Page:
Govt confirms Thai coronavirus case

Govt confirms Thai coronavirus case

Patient fell ill after Wuhan trip last year

A 73-year-old woman being treated at a hospital in Nakhon Pathom is the first Thai citizen to test positive for the new strain of coronavirus which has claimed nine lives across Asia to date, the Public Health Ministry said yesterday.

The patient fell ill shortly after returning from Wuhan in China -- considered the epicentre of the outbreak -- late last year.

Health authorities then tested her blood samples and her results came back positive for the new strain of coronavirus, bringing the total number of confirmed cases in Thailand to four.

The first case -- a 61-year-old female tourist from China -- was confirmed on Jan 13. On Jan 17, a 74-year-old Chinese woman also tested positive for the virus. Yesterday, test results for a 68-year-old Chinese man who displayed symptoms also came back positive.

The ministry said that all four had either visited and/or lived in Wuhan recently.

The first two patients have already been discharged from hospital and returned to China, but the 68-year-old patient is still being treated at Bamrasnaradura Infectious Diseases Institute in Nonthaburi, said Dr Sophon Iamsirithavorn, the director of the Department of Disease Control.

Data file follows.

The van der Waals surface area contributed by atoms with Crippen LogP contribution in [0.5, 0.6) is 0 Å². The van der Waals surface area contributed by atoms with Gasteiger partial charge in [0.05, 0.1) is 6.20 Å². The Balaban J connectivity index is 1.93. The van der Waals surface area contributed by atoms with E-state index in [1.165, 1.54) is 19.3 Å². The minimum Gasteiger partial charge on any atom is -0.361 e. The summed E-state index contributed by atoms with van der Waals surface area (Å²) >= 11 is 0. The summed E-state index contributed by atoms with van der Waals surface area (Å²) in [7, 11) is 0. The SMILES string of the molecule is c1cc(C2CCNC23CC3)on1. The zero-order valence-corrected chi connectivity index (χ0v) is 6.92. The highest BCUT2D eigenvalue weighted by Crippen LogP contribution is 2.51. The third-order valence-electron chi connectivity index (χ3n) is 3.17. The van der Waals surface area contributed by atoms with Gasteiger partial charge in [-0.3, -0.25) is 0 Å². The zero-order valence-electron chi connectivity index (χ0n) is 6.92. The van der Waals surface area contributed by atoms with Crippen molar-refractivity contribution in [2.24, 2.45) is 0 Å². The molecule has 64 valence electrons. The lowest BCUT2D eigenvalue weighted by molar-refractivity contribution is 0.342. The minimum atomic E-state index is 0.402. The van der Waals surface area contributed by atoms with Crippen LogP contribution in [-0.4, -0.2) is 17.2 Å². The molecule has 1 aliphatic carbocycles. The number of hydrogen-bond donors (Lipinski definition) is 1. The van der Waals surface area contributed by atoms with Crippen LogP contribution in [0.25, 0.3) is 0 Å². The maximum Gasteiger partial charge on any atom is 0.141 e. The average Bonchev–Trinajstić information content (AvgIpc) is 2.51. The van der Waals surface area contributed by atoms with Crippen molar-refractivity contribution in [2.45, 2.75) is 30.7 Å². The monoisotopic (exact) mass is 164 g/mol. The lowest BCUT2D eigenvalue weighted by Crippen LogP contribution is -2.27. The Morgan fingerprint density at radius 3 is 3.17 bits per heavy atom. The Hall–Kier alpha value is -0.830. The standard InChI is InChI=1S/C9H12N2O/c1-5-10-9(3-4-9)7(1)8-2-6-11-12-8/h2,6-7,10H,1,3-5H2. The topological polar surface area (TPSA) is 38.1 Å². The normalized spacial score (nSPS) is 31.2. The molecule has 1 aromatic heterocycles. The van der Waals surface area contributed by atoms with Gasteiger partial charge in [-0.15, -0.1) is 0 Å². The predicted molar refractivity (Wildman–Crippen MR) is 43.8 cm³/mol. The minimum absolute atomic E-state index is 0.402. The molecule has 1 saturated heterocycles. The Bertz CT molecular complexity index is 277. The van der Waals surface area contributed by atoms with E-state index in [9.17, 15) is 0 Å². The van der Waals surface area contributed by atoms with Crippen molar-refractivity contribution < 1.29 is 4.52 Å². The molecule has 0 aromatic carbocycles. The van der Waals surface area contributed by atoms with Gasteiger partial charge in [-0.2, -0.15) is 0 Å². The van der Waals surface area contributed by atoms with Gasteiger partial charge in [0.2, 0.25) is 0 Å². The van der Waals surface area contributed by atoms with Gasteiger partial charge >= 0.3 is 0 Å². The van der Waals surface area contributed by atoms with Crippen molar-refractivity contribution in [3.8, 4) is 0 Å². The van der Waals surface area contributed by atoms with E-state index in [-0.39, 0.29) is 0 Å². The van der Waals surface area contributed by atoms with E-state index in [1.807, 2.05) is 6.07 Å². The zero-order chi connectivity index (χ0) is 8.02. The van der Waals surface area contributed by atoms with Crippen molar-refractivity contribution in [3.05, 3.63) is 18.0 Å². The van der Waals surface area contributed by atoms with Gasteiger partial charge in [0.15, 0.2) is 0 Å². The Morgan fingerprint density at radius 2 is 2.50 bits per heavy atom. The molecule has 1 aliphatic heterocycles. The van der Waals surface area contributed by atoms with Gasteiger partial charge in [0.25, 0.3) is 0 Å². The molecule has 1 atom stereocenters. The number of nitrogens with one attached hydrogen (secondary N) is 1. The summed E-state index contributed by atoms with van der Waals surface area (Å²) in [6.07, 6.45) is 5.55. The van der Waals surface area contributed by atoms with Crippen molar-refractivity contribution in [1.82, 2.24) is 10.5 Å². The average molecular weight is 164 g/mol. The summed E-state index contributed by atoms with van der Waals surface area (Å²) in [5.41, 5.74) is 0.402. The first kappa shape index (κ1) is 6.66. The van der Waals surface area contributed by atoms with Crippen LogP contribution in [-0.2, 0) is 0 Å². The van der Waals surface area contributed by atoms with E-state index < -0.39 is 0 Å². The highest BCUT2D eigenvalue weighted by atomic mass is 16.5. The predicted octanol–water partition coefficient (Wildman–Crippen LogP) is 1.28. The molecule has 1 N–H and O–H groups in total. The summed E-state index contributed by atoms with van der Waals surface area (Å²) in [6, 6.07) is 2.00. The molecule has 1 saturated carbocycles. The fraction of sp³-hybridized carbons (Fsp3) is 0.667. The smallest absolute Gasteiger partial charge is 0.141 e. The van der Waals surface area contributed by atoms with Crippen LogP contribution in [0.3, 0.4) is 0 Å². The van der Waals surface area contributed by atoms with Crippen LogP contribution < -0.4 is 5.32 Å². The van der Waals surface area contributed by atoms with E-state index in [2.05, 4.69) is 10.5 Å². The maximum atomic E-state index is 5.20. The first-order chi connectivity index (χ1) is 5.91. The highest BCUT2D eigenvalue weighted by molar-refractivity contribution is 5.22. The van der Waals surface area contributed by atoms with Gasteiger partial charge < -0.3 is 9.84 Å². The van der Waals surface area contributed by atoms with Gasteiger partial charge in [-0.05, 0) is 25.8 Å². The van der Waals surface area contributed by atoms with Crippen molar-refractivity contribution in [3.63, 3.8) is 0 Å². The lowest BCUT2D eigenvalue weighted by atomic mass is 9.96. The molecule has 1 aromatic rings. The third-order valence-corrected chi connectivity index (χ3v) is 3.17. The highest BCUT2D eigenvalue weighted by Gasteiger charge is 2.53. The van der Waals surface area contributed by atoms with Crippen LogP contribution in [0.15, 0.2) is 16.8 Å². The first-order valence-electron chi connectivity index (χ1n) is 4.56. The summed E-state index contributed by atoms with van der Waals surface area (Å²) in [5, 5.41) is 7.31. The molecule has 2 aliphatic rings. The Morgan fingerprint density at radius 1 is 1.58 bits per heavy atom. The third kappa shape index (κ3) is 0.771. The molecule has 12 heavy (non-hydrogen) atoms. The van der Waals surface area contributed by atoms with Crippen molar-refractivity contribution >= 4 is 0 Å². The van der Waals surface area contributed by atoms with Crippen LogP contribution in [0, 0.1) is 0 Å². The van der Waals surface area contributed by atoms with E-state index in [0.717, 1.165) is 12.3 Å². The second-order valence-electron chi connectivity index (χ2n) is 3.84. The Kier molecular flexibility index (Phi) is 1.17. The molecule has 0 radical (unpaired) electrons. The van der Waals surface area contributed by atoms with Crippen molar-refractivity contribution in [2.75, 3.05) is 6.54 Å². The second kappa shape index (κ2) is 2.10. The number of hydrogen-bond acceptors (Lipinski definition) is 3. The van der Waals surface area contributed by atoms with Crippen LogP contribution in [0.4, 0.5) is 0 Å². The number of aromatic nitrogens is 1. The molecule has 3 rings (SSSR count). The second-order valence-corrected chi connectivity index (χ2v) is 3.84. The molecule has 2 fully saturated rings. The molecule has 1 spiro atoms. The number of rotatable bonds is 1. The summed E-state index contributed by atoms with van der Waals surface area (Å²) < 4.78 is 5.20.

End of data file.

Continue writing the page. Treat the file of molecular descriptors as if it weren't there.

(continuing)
Meanwhile, in Phuket, health authorities placed another Chinese tourist under quarantine after the tourist showed symptoms of coronavirus infection, said Dr Thanit Sermkaew, an official with the provincial health department.

Dr Thanit said the result of the tourist's blood test will be released today.

Public Health Minister, Anutin Charnvirakul, yesterday assured the public that the ministry's precautionary measures are enough to help prevent a coronavirus outbreak in Thailand.

"All guidelines on the screening, detection, quarantine and treatment of suspected carriers are followed rigorously," Mr Anutin said, before adding the ministry will set up coronavirus coordination units at hospitals nationwide to help monitor and prevent the further spread of the virus.

Since Jan 3, some 19,480 crew members and passengers arriving on 123 flights which connect Thailand with Wuhan have been asked to go through thermal scanners at their respective points of entry. So far, 38 patients have been flagged by the scanners -- of which, 10 have been sent to hospitals for tests and treatment.

Mr Anutin warned that an entry ban on passengers who display pneumonia-like symptoms may be implemented, if the World Health Organisation declares the outbreak an international health emergency.

On Monday, China's public health authority confirmed that the virus can spread from human to human, sparking fears of a pandemic.

There are 440 confirmed patients with nine deaths in China, where the outbreak began. Health officials have also confirmed cases in Thailand, South Korea, Japan and Taiwan.


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